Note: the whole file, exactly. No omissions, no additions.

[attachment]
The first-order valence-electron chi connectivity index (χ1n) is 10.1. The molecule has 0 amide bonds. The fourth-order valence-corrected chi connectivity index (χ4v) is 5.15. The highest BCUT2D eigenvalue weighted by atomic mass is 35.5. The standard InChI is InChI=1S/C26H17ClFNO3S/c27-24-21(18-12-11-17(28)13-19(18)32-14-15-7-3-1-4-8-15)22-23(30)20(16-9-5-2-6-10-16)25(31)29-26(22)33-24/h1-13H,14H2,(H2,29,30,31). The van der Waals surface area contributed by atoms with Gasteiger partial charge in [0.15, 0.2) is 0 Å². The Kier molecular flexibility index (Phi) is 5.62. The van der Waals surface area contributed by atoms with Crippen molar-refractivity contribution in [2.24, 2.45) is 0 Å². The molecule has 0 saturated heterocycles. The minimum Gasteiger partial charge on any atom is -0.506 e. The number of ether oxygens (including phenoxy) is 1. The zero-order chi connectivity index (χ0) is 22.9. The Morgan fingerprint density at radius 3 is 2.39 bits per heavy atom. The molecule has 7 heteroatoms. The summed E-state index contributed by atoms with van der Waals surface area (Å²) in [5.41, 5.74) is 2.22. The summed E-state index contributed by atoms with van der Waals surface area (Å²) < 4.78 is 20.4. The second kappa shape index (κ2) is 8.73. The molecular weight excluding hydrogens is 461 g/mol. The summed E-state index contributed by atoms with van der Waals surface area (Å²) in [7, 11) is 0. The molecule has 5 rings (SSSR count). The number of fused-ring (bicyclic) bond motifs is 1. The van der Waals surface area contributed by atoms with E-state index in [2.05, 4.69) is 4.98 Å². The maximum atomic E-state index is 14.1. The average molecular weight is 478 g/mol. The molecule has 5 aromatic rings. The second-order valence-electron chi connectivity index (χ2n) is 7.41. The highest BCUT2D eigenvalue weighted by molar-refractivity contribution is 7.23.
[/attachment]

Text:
The first-order valence-electron chi connectivity index (χ1n) is 10.1. The molecule has 0 amide bonds. The fourth-order valence-corrected chi connectivity index (χ4v) is 5.15. The highest BCUT2D eigenvalue weighted by atomic mass is 35.5. The standard InChI is InChI=1S/C26H17ClFNO3S/c27-24-21(18-12-11-17(28)13-19(18)32-14-15-7-3-1-4-8-15)22-23(30)20(16-9-5-2-6-10-16)25(31)29-26(22)33-24/h1-13H,14H2,(H2,29,30,31). The van der Waals surface area contributed by atoms with Gasteiger partial charge in [0.15, 0.2) is 0 Å². The Kier molecular flexibility index (Phi) is 5.62. The van der Waals surface area contributed by atoms with Crippen molar-refractivity contribution in [2.24, 2.45) is 0 Å². The molecule has 0 saturated heterocycles. The minimum Gasteiger partial charge on any atom is -0.506 e. The number of ether oxygens (including phenoxy) is 1. The zero-order chi connectivity index (χ0) is 22.9. The Morgan fingerprint density at radius 3 is 2.39 bits per heavy atom. The molecule has 7 heteroatoms. The summed E-state index contributed by atoms with van der Waals surface area (Å²) in [5.41, 5.74) is 2.22. The summed E-state index contributed by atoms with van der Waals surface area (Å²) < 4.78 is 20.4. The second kappa shape index (κ2) is 8.73. The molecular weight excluding hydrogens is 461 g/mol. The summed E-state index contributed by atoms with van der Waals surface area (Å²) in [7, 11) is 0. The molecule has 5 rings (SSSR count). The number of fused-ring (bicyclic) bond motifs is 1. The van der Waals surface area contributed by atoms with E-state index in [2.05, 4.69) is 4.98 Å². The maximum atomic E-state index is 14.1. The average molecular weight is 478 g/mol. The molecule has 5 aromatic rings. The second-order valence-electron chi connectivity index (χ2n) is 7.41. The highest BCUT2D eigenvalue weighted by molar-refractivity contribution is 7.23.